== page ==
It's just like anything else, your body will get used to it, eventually.

    So, you may feel now that you couldn't possibly get a 2nd job, but that will change (many guys in my center do the preload for the benefits, and have other jobs).

    In terms of benefits, when they actually kick in, they're pretty worth it.

    Sooo...overall is it worth it?

    Only you can answer that question, but if there are no other immediate options for alternate work, I'd say stick with it.

    Seems like you've been it long enough to know what the job actually is, so if you can hack it, etc.
  5. HotPepperHead72

    HotPepperHead72 New Member

    Thank you for your responses!

    I was expecting the very responses that I have been you've replied with so here are my answers: I have already been offered Saturday driver and declined for all the right reasons. Sometimes it takes someone who can see us from the outside-looking-in to put us into perspective. In this case it's my $120K a year making girlfriend when she very clearly pointed out, "I don't see you on Saturdays anyway because you sleep until the afternoon hours trying to make-up for what was lost during the week. Just how do you plan on coming up with the energy to tack-on a 5th work day?"

    Well, she's right.

    I don't have the energy in a day that most people have following the 1100 parcels that I touch daily and we haven't even seen the beginning of Peak yet. Our facility is so small for the volume that we have coming through there. Everyone knows it. It gets brought up in every single Safety Committee meeting that I attend(yes I'm on the Committee too).

    So to answer your other questions: I don't really know that I want to be starting a driver program ahead of the holiday season peak. Having considered a Management position I've come to the conclusion that I refuse to treat other human beings the way management treat myself and others within our facility.

    My next question is: If you didn't care to drive in the Bay Area of California and if you don't care to go into Management what else is there of upward mobility? I have been running WorldShip software as a shipper over the last, I dunno, 15 years... which I might add that our few Clerk positions remain very well coveted.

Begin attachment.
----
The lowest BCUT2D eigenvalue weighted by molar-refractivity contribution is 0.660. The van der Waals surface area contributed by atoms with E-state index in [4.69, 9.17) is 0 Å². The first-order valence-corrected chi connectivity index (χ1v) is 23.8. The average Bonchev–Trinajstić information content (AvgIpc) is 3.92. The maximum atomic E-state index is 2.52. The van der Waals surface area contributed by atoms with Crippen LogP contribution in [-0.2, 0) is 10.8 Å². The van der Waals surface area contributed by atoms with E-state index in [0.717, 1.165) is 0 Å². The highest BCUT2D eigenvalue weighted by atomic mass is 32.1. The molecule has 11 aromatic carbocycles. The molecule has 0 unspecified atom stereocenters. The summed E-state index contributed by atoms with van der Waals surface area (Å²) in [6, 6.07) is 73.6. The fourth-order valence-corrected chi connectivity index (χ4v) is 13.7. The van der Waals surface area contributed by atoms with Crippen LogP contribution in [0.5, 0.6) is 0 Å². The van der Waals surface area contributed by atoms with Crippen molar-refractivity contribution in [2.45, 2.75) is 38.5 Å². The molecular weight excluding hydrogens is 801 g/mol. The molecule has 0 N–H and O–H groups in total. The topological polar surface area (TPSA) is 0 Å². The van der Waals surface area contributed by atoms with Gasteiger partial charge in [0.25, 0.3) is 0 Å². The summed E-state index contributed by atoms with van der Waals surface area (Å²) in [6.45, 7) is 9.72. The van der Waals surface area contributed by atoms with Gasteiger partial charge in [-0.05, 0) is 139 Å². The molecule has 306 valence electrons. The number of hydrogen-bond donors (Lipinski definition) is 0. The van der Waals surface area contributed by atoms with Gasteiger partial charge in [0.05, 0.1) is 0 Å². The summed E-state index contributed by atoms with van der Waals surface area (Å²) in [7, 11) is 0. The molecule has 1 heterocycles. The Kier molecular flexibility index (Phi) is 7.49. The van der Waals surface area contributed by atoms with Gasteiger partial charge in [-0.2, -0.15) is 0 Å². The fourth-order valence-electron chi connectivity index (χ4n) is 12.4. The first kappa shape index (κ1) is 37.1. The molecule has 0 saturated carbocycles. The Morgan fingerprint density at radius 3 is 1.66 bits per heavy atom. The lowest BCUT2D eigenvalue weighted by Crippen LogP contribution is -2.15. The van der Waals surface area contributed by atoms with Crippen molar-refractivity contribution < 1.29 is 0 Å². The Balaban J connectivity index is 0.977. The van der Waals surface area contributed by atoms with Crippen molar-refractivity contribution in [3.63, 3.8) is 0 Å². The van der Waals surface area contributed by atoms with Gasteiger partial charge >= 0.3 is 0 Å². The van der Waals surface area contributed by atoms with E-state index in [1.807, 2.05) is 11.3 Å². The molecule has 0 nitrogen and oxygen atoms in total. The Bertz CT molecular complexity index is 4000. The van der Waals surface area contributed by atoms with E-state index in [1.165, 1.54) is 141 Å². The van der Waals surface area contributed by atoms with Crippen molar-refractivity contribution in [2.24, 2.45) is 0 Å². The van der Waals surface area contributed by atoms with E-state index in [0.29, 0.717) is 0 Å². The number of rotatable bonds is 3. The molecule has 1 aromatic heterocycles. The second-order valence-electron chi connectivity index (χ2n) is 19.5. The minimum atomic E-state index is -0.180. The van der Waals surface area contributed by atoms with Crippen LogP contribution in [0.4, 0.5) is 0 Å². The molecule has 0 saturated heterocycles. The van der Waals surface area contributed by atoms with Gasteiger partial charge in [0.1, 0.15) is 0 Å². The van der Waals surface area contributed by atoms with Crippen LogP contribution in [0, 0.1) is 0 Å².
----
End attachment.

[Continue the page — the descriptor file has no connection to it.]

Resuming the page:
Any ideas?
  6. UpstateNYUPSer

    UpstateNYUPSer Very proud grandfather.

    Just one----marry your Sugar Mama. Dave.
  7. HotPepperHead72

    HotPepperHead72 New Member

    Lolol! Chit.

    If it weren't for her letting me live here I would be "Livin in my van... down by the river". Everyone that I know is telling me to not walk away from this job nor company. Thing is, I have not made this pitiful wage in over a decade. The benefits may be Great but I need to make a living too. It truly lowers any male's self esteem when it's his girlfriend paying for everything at the cash register... helping with gas... bringing home food... buying you clothes...

    THIS is what UPS has brought me... and the joke is... I have voluntarily put myself in this position. See, our non-union competition(we won't name names) start their preloaders at $14.80 an hour, benefits at 90 days, same minimal upward mobility. Just a thought.
  8. UpstateNYUPSer

    UpstateNYUPSer Very proud grandfather.

    Uh-oh---he's back.

    If you are not planning on making this your career you should by all means go work at Ground.
  9. HotPepperHead72

    HotPepperHead72 New Member

    I am the former CFO of a very large organic raw foods company. One might think there would be a position within UPS that would fit. I just want to know if you aren't interested in driving(immediately) and if you didn't want Management(immediately) what else is available to an entry-level employee?
  10. UpstateNYUPSer

    UpstateNYUPSer Very proud grandfather.

    There are a number of non-union hourly and management support positions within the company that may interest you. Talk to your HR person.

    Any reason you don't wish to pursue a similar role with another corporation?